It’s Not Just About the Words
Bags of bird seed from China, intended for Western consumers, were labeled “brid.” Packages of garlic from Israel displayed a picture of ginger root. A liquor store awning in France boasted this: “Stranger Wine.”
“They are trying to sound sophisticated,” explained Christine Durban, a respected French-English translator who shared a good number of linguistic slipups during a recent visit to Saint Rose classes. “They literally translated ‘etranger,’ which can mean ‘from another country,’ but it sounds just strange.”
Demand is high for English language translators to subtitle Netflix movies, interpret at court proceedings, label food packages and medical supplies, and help multinational corporations hit their PowerPoint presentations out of the park. The U.S. Bureau of Labor Statistics projects jobs for translators and interpreters (who work with the spoken word) will have grown 29 percent from 2014 to 2024.
For companies and organizations worldwide, getting the English right means the difference between success and, well, looking strange. And as world markets interconnect, it also means keeping consumers safe through clear and accurate labels and signs.
Saint Rose is responding to demand, offering a Certificate in Spanish < > English Translation – to train those with strong linguistic skills to translate to and from both languages.
Students pursuing the certificate have opportunities to translate in community settings. They translate and proofread general and specialized texts and use advanced technology, including subtitling and dubbing videos. Earning the certificate prepares them to become a professional translator, a community interpreter, or both. They are able to do so while leveraging their majors across the disciplines. And, with additional training, they may also become court or medical interpreters.
“Most degree programs are offered only at the graduate level, and the majority of those programs are very theoretical in nature,” said Claire Ziamandanis, a professor of Spanish certified by the American Translators Association, who teaches in the translation program. “Those are great options for someone who wants to teach translation, but not necessarily for someone who wants to be a practitioner.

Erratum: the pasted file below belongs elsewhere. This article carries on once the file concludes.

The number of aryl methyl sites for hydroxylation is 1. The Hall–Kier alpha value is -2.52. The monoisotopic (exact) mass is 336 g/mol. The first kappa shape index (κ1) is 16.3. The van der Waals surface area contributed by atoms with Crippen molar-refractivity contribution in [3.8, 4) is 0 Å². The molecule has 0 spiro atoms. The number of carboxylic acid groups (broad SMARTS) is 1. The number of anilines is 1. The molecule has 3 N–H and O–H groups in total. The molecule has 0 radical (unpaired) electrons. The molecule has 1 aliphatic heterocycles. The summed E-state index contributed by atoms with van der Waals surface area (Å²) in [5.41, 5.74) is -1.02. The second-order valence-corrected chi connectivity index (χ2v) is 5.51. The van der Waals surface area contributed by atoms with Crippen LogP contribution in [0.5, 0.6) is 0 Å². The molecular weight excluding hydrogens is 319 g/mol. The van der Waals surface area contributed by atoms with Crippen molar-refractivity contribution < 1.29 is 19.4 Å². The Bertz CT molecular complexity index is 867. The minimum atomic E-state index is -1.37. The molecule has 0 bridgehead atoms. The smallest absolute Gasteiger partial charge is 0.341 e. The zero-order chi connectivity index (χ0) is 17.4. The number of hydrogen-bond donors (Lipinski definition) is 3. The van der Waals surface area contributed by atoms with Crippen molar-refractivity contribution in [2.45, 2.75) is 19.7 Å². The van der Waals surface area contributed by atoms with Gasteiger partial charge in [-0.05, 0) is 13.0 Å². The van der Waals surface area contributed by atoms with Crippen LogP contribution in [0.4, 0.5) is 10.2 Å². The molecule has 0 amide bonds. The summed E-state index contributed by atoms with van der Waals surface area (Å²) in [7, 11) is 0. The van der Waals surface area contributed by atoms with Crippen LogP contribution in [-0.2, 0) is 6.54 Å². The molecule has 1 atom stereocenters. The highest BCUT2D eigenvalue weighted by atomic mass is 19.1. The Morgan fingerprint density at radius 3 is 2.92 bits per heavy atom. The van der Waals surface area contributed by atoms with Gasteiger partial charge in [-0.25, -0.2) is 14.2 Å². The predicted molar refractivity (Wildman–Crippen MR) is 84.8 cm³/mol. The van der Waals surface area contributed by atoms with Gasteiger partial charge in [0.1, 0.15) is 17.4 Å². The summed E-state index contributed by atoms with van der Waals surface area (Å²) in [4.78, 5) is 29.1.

“Our certificate will provide documented credentials, so that our graduates can begin working in the field immediately,” she added.
On the day of Durban’s visit to several Spanish-English translation classes at Saint Rose, Durban told the students that people in her field tend to employ similar skills, regardless of the country they work in. And more often than not, she added, the job is rooted in a deep appreciation for the language they grew up speaking.
“You certainly have to be really good in your foreign language but, curiously, you need to be really strong in your native language,” said Durban, who makes presentations worldwide. “I don’t translate words. I translate ideas. I am paid to figure out what the right message is.”
A Voorheesville native, Durban lives in Paris and translates for large companies that wish to draw investors and generate jobs. Her assignments range from months-long multi-platform campaigns to a quick turnaround of materials. Regardless of the scope, she said the challenge often involves parsing just a few words.
“As a linguist, you’re definitely looking at things more carefully than 99 percent of people,” she said. “But it’s the nitpicky part that makes it exciting.”
Often, she sees English-language errors generated by individuals like the French liquor store owner, who don’t speak English. Or, they happen when translation is done in haste, as with a character in a film whose line was subtitled “I come baring gifts.”
More tricky, and intriguing, are English-language translations that are not incorrect per se, but not exactly right.
To demonstrate, Durban turned to a project she did for a large transit client. A video showed images that communicated speed and efficiency. Then, she asked students to comment on the text labels, which were in English. Some simply struck the wrong note.
One slide read “Every Day We Welcome In Stations 10 million visitors,” which students changed to “Every day, we welcome 10 million visitors.” The class suggested changing “Whenever you need it; Both near or much farther afield” (the train was racing through a field) to “Both near and far.” Students also decided a “fluid” journey would better be described as “seamless.” “Goods,” which could have brought up a feeling of good and bad, was changed to “freight.”
“The takeaway is that it’s not about Spanish or French,” Durban said. “It’s about really using language and talking to clients and leaving them in a place where the language they use has impact.”
(photos by Kaila Hall)